The Seven Husbands of Evelyn Hugo by Taylor Jenkins Reid
When Monique Grant, a struggling journalist at a crossroads in life, is given an opportunity to write a biography of classic movie star, Evelyn Hugo, she accepts. Hugo is a Hollywood legend, known for her sexy roles and her seven marriages, and Monique knows writing this book could change her life. Born Evelyn Herrera in Hell’s Kitchen, Evelyn leaves New York for Hollywood as a teenager. After changing her surname, losing her accent, and dying her hair blond, she finds success in the movie industry. Evelyn has both beauty and talent, but she learns that high profile marriages are as important to her career as appearing in high profile films. And if those high profile marriages turn abusive, a film icon never lets the adoring public know. What Monique comes to learn is that Evelyn has had seven husbands, but only one true love, who was definitely not one of her husbands. But Evelyn’s sexual orientation isn’t her only secret and her last revelation to Monique completely rewrites Monique’s understanding of her own past.
Life Mask by Emma Donoghue (historical fiction)
Eliza Farren, a well-known comedic actress of 18th century London, prizes her reputation above all else. Through sheer talent, she has been able to move from being an impoverished child thespian in the country to being one of the most well known faces in Drury Lane. While most actresses of the time relied upon aristocratic donors for economic security, Eliza is unwilling to become a man’s mistress. This is unfortunate for Eliza’s greatest admirer, Edward Smith-Stanley, the Earl of Derby. When Derby’s bored aristocratic friends put on an amateur play, he gets Eliza involved as advisor, which brings her into London’s aristocratic social sphere. As rehearsals go on, a friendship develops between Eliza, Derby, and the widowed sculptor Mrs. Anne Damer. The three maintain a close friendship until rumors spread that Eliza and Anne’s relationship is more than platonic. While Derby initially thinks the rumor is absurd, he grows jealous and demands that Eliza choose between him and Anne. Life Mask is intricately researched historical fiction, and Eliza, Derby, and Anne were real historical figures. It might not be for readers who get bored with too much historical detail, but I was totally immersed in the late 18th and early 19th century world.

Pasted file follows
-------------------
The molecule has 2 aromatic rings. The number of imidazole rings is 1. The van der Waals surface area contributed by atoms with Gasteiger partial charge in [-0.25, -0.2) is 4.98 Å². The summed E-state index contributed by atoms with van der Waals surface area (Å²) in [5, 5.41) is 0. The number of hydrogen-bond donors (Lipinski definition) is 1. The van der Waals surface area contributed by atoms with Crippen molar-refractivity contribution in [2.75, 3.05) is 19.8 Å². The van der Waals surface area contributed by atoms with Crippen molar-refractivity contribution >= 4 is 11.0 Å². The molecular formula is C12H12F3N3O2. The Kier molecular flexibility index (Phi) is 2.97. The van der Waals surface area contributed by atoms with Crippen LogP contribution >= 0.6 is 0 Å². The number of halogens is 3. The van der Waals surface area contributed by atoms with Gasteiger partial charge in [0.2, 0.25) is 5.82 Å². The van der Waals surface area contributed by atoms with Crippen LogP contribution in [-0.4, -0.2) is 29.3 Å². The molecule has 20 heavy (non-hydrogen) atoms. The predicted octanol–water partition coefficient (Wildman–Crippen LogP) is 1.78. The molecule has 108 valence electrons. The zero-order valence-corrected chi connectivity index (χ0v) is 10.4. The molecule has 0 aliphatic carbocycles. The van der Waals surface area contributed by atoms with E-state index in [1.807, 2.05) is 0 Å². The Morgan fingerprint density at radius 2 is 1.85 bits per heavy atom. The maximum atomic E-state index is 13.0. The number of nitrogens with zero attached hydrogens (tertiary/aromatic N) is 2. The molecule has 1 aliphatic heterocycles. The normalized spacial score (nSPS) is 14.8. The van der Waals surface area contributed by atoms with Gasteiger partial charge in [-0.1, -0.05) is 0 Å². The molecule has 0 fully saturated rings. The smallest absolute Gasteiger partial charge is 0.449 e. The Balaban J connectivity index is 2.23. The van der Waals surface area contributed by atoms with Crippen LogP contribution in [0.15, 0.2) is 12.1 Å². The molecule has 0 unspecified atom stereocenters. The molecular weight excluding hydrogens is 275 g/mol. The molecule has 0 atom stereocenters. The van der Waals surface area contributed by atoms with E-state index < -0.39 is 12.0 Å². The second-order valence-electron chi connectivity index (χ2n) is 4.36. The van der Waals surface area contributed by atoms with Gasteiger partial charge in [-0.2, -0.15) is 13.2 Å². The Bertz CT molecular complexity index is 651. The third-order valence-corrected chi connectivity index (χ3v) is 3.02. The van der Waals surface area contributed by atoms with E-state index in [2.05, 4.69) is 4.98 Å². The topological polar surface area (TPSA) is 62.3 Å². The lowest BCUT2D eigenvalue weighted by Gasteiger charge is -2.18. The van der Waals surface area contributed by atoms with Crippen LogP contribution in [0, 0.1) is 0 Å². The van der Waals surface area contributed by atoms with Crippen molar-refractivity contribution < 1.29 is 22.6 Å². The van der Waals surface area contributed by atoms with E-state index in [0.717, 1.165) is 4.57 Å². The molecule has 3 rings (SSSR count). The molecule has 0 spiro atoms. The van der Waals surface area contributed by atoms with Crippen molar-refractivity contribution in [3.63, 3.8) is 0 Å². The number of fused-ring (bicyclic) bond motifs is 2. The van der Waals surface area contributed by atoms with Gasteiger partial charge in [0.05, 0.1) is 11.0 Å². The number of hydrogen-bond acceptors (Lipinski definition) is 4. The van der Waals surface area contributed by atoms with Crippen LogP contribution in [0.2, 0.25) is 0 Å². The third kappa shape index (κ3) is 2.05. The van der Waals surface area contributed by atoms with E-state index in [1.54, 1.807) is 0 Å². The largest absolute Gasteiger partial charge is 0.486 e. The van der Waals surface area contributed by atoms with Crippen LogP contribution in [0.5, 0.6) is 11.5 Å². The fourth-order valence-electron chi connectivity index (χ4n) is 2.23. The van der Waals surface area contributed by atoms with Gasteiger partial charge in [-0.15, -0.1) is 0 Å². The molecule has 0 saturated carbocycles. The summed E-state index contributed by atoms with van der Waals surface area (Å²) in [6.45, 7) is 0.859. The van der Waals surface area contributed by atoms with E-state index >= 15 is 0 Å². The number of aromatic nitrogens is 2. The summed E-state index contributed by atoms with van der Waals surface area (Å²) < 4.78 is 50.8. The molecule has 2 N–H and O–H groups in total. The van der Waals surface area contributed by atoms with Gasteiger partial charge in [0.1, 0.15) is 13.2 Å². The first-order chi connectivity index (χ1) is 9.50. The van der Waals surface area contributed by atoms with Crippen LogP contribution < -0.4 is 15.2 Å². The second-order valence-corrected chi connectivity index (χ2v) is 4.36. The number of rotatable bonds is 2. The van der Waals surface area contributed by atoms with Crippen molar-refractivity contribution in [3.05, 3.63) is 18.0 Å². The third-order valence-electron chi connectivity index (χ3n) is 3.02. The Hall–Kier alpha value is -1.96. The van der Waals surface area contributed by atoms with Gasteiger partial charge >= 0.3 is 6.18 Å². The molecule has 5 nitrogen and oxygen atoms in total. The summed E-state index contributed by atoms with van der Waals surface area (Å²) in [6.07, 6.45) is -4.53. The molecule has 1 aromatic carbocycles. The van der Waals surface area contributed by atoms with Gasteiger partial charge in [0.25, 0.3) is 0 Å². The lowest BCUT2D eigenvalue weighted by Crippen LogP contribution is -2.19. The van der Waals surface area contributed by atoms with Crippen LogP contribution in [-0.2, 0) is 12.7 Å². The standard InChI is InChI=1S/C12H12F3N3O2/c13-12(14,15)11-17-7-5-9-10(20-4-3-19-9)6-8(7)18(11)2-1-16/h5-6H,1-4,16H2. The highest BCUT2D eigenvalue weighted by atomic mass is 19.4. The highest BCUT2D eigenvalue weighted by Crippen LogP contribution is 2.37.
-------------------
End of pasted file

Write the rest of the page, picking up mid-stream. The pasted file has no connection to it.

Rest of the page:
Fingersmith by Sarah Waters (historical fiction)
Sue Trinder, the seventeen-year-old orphaned daughter of a convicted murderer, has been raised in Victorian London by Mrs. Sucksby, baby farmer and petty criminal. While Sue has grown up committing petty thefts and learning to transform stolen goods into new and unidentifiable goods, she has never known neglect or lack of love as Mrs. Sucksby’s favorite orphan. One day, a conman, simply known as “Gentleman,” shows up at Mrs. Suckby’s house with a proposal for Sue. Gentleman wants Sue to take a job as a lady’s maid to heiress, Maud Lilly, and convince Maud to elope with Gentleman. Once Maud and Gentleman are married and he has control over Maud’s fortune, he will then share a portion of the fortune with Sue. With Mrs. Sucksby’s permission, Sue agrees to the scheme. But once Sue is at Briar, she learns that Maud, like her, is seventeen and motherless. The two girls even look similar. Despite their differences in class and upbringing, Sue and Maud become close and Sue begins to realize her feelings for Maud are far from sisterly. She wants to extricate herself from Gentleman’s scheme, but she needs the money to repay Mrs. Sucksby for all that she has done for her, and she doesn’t realize Gentleman’s scheme is wider than she ever imagined. Fingersmith is a very fun and intricately plotted historical novel.